Welcome to the News section of the iNSiGHT Ornithology website (www.simoncherriman.com). This blog contains updates about various things I've been up to, interesting environmental issues and observations I make regularly while going about my day. It is designed to be fun AND educational, and inspire you about our wonderful natural world. Happy reading!
Monday, 12 August 2013
Barking up the Tree
Spot the bird's nest! In this photo it's not actually very hard to see, but if you were level with or below this tiny cup, it is almost invisible, exceptionally camouflaged. Who made it?
This remarkable piece of engineering is the work of a small, cryptic bird of the canopy - the Varied Sitella (Daphoenositta chrysoptera). But isn't Sitella a winery in the Perth region? Yes! But many human businesses take their name from something in nature, and it can be unfortunate when their original meaning is forgotten.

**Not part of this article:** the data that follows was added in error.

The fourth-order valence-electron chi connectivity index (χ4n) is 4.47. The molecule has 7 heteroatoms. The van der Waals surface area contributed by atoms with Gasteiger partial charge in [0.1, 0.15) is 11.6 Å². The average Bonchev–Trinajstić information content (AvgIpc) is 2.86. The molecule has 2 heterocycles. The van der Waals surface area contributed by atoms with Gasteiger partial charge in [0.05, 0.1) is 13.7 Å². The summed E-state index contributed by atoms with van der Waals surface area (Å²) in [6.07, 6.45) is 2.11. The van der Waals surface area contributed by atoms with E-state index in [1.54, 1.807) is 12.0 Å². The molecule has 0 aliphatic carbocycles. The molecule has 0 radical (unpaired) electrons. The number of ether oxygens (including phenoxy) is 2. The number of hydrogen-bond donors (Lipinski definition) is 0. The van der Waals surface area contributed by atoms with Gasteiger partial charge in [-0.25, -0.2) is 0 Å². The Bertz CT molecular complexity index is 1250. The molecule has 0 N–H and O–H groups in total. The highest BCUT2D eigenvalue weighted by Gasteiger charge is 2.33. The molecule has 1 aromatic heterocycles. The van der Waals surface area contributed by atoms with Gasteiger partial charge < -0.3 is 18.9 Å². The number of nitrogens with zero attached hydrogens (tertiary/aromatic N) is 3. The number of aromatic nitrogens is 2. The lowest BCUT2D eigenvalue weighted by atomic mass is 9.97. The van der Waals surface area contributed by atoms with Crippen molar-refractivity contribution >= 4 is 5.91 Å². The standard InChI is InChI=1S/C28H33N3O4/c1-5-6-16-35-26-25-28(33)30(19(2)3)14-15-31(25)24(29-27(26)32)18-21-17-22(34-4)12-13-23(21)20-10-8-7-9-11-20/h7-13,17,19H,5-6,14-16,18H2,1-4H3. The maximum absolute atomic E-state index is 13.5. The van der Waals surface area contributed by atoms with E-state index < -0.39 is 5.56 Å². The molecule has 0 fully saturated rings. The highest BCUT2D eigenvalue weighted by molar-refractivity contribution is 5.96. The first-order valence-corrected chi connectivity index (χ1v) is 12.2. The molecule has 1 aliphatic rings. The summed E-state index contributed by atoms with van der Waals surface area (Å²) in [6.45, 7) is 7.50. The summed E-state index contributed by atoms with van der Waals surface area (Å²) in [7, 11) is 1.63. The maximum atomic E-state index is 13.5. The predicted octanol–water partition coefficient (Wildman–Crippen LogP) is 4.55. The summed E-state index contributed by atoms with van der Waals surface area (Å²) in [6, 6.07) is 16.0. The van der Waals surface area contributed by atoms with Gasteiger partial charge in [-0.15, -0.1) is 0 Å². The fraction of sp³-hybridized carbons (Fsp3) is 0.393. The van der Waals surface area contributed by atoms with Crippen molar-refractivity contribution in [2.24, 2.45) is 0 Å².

Varied Sitellas, so named because the species appears in several different colour forms, are widespread across Australia. They are seldom seen because flocks prefer to stay in the canopy, often only alerting themselves to humans with their distinctive call. The birds are also quite small (10cm), and are similar to tree-creepers in behaviour, spending their days clinging with ease to vertical trunks and high up branches, hopping up and down them and gleaning insects from the bark. Sitellas can easily move around without detection, foraging in the canopy in a cryptic manner.
The Sitella's ability to create such a well-disguised nest is one of the most astounding features of all Australian birds. They seek out a tiny fork in which to build and collect small flakes of bark, which are attached longitudinally to the stem with spiders' web, to make the nest appear like a broken off limb. Their attention to detail is just amazing! Peering up from the ground about 8m below, this nest is barely discernible from the other lumps and bumps on branches around it. Inside the nest a fine lining of plant down is added - in this case, the fawn-brown fuzz of Macrozamia has been used to create a soft bed for the 3 speckled eggs.
Another example of how birds never cease to amaze with their construction talent and effort when it comes to nesting.
Posted by Simon Cherriman